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May 9, 2011

Trust Between Donors and Nonprofits: Part 1

My latest column for Business First appeared in their Corporate Caring Issue. Every year Business First sponsors the Corporate Caring Awards, which recognize area for-profit corporations who stand out in a variety of ways. Some provided time off for extensive volunteer days for their employees. Some established special partnerships with a particular nonprofit while others complemented the individual efforts and dollar gifts of their employees through match programs. In many small ways, these corporations created a special bond with a nonprofit. This aspect of trust and mutual respect was notable.

This prompts the questions of what it takes for trust and mutual respect to rise to a much larger scale. The current poster child for this is characterized by the success of the Arts & Science Council of Charlotte, North Carolina. This group succeeded in raising $83 million of private money and $150 million of public money to build and endow the operating costs of new museums and a performing arts center along an underused section of downtown Charlotte. And this occurred in a regional banking center that was rocked by the financial meltdown of 2008. Committed leadership and a sound 25-year cultural master plan were critical factors in their success. Also key was the high level of trust the Council had developed with corporate and political leaders over the years.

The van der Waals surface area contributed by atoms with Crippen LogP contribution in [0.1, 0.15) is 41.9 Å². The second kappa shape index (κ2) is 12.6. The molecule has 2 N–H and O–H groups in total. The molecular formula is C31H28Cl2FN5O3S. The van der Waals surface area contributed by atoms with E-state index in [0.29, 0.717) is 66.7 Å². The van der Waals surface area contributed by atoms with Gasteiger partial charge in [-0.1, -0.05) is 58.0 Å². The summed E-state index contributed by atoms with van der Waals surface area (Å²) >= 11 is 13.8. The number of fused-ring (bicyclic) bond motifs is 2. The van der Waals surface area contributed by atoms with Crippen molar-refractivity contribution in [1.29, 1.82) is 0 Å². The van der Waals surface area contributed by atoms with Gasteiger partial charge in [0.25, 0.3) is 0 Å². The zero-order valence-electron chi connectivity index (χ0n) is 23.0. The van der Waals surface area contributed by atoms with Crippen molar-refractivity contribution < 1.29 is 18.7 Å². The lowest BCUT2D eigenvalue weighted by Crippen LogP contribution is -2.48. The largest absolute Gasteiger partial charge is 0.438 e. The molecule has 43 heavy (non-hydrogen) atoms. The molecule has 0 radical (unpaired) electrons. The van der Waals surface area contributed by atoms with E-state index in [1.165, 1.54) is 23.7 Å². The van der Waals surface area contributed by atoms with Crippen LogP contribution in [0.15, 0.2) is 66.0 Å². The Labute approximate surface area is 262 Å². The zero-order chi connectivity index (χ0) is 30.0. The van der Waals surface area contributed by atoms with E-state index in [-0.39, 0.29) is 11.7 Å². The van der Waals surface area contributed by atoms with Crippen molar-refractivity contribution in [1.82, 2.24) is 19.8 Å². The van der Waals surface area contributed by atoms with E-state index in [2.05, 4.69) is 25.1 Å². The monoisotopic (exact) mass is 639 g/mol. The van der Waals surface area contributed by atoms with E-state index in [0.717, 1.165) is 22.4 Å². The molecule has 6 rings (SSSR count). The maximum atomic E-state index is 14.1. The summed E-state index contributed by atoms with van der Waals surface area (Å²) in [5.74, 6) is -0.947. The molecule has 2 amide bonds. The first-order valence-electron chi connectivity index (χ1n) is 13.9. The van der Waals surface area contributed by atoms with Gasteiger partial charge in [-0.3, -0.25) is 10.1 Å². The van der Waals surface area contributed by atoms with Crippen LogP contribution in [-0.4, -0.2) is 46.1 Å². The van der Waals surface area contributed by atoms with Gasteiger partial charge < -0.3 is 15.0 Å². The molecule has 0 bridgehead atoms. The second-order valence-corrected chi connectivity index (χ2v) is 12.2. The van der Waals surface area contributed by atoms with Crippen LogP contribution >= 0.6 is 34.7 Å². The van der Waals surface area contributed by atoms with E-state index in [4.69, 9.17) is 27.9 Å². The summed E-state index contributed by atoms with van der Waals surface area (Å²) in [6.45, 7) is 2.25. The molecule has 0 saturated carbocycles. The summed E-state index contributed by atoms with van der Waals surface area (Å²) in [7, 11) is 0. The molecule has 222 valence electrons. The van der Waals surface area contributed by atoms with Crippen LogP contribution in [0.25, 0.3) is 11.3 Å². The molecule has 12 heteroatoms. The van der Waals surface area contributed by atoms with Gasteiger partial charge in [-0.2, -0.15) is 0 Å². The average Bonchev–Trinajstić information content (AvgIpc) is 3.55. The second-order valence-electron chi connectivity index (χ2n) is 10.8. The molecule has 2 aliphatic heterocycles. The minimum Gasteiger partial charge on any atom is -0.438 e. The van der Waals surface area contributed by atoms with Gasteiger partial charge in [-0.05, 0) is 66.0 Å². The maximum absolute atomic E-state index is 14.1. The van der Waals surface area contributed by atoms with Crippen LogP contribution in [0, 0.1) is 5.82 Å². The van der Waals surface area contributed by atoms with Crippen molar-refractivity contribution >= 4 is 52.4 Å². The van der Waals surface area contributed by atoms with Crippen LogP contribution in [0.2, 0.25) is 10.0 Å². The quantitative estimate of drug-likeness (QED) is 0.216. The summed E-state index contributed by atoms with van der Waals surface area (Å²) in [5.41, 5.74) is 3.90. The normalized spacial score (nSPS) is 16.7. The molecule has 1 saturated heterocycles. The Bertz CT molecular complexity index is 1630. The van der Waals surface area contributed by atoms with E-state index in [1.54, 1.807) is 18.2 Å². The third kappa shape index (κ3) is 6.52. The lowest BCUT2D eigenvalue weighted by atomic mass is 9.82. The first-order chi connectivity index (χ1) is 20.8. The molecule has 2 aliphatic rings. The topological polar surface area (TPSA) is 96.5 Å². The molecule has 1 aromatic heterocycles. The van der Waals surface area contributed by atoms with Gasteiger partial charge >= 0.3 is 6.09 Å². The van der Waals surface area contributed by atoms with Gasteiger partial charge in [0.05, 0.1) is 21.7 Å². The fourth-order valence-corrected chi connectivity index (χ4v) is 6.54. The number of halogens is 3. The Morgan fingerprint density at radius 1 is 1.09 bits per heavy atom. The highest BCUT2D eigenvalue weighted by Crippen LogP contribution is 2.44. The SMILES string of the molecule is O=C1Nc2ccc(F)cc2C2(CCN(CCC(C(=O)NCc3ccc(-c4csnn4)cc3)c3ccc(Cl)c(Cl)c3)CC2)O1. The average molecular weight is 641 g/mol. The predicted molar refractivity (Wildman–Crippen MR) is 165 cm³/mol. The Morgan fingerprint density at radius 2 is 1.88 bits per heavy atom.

Trust between donors and nonprofits has been problematic the last decade as donors have increasingly added restrictions and reporting requirements rather than trust nonprofits to use their gifts wisely. Nonetheless, the remarkable success in Charlotte suggests that a coordinated and sustained focus on building trust may pay long-term dividends. The sixth chapter of More Than Just Money devotes 43 pages to issues prompted by the erosion of trust and mutual respect between donors and nonprofits that has resulted in added costs and reduced resiliency.

Why do we feel that restrictions and reporting requirements are necessary components of gifts to nonprofits? Why do we feel that nonprofits will not use gifts well unless the donors give them advice and stay on top of the use of the gift? That is a complex topic with many dimensions, but part of the reason is that nonprofits are not the greatest communicators. With the advent of social media, pervasive internet use and powerful search engines, nonprofits have an unprecedented way to communicate broadly and cheaply if they make it a priority.